While you might read the title of this post as something that has "after the PhD" in it, and you might think that is a problem to address once you have the date of your defense in your planning, it is never too early to start thinking about what you want to do after you graduate.
In the months around my PhD defense, I have blogged extensively about my experiences in finding a job, and I've tried to make the voices of others, who made other decisions, heard as well. I also got interviewed about it.
In today's post, I will go through the different career options you have. By now, you will already realize that not every PhD student continues on in academia. People with PhDs are needed at different places in society, and your academic skills prepare you for a wide array of challenges. And of course, prepare well for your job interview, for the job you are actually interviewing for.
So let's look at the different options and paths that you could walk upon finishing your PhD:
Landing a post-doc position is maybe the most traditional step in academia. Post-doc contracts have varying lengths (between 1 year and 4 years, typically). One option is to stay at the institution where you got your PhD, and get a continuation project on what you did for your PhD. You can use the years of your post-doc then to publish the work you did during your PhD and grow your research network.
Some people skip the postdoc step and land a faculty position right away. If you become a faculty member on a tenure-track program, fresh out of graduate school, you might be in a slightly disadvantaged position, because you don't have the post-doc years to up your publications. Typically, as a young faculty member, you will spend quite some time on teaching.
You might be thinking of landing a faculty position at the institution where you obtained your PhD, and you might know that the number of openings are very limited. However, if this is the career path you are seeking, and you are willing to make a move and become an academic nomad, then you might find that other parts of the world are desperate to hire people with a PhD title to join their faculty. Developing countries are a good bet for this option. John Laprise wrote about his experiences in the Gulf in a previous post.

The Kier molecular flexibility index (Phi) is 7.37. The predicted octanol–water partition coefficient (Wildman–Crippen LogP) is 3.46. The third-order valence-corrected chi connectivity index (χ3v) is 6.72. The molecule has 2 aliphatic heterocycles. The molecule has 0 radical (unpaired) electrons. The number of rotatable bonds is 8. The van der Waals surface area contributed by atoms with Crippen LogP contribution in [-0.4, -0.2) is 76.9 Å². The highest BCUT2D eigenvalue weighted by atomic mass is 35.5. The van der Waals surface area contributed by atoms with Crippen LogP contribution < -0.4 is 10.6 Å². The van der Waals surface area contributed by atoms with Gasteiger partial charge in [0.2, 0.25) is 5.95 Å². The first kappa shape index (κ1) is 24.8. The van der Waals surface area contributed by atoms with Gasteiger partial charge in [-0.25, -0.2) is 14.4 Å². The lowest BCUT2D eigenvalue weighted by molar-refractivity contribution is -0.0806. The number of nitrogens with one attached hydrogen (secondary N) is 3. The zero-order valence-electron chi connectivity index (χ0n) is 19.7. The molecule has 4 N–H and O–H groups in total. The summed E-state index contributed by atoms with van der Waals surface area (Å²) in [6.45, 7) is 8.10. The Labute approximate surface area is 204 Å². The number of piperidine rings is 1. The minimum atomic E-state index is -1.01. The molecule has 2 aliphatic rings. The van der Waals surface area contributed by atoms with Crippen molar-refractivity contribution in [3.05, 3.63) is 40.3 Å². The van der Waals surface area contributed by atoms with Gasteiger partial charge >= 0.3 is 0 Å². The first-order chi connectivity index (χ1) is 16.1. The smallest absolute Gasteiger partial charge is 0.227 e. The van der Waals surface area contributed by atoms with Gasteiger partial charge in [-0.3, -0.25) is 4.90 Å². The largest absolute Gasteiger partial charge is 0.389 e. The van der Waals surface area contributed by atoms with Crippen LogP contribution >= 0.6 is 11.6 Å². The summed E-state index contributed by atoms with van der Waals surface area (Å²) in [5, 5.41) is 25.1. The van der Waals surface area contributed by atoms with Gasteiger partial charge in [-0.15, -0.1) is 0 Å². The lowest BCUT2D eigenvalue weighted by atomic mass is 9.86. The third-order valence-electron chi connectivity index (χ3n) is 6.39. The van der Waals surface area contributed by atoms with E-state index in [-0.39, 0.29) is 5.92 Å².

Adjunct positions are other non tenure-track positions at universities. While some universities abuse their adjunct faculty and overload them with educational responsibilities, other institutions treat their adjunct faculty as they are supposed to be treated: faculty members who deliver valuable contributions and have opted not to pursue tenure and the title of full professor.
In the Netherlands and Belgium, undergraduate institutions are called "Hogeschool": these institutions only deliver undergraduate degrees, and carry out shorter research projects that have a direct application into the industry. In other parts of the world, you find similar systems at institutions that are mostly teaching-oriented colleges.
These institutions need people with PhDs to make up their teaching staff and carry out practical research. The ties between the industry and these institutions are typically more direct than at larger, older universities.
Joining a company in your field of specialization (in my case, that would be anything from a bridge design company to a large contractor) is an option. While some people tend to treat the PhD as a useless extra degree, and a waste of time (you could have gained practical experience in this time period!), most companies do agree that employees with a PhD bring additional value to the company, and can be set to tackle more complex problems or to put their highly refined skill set to work.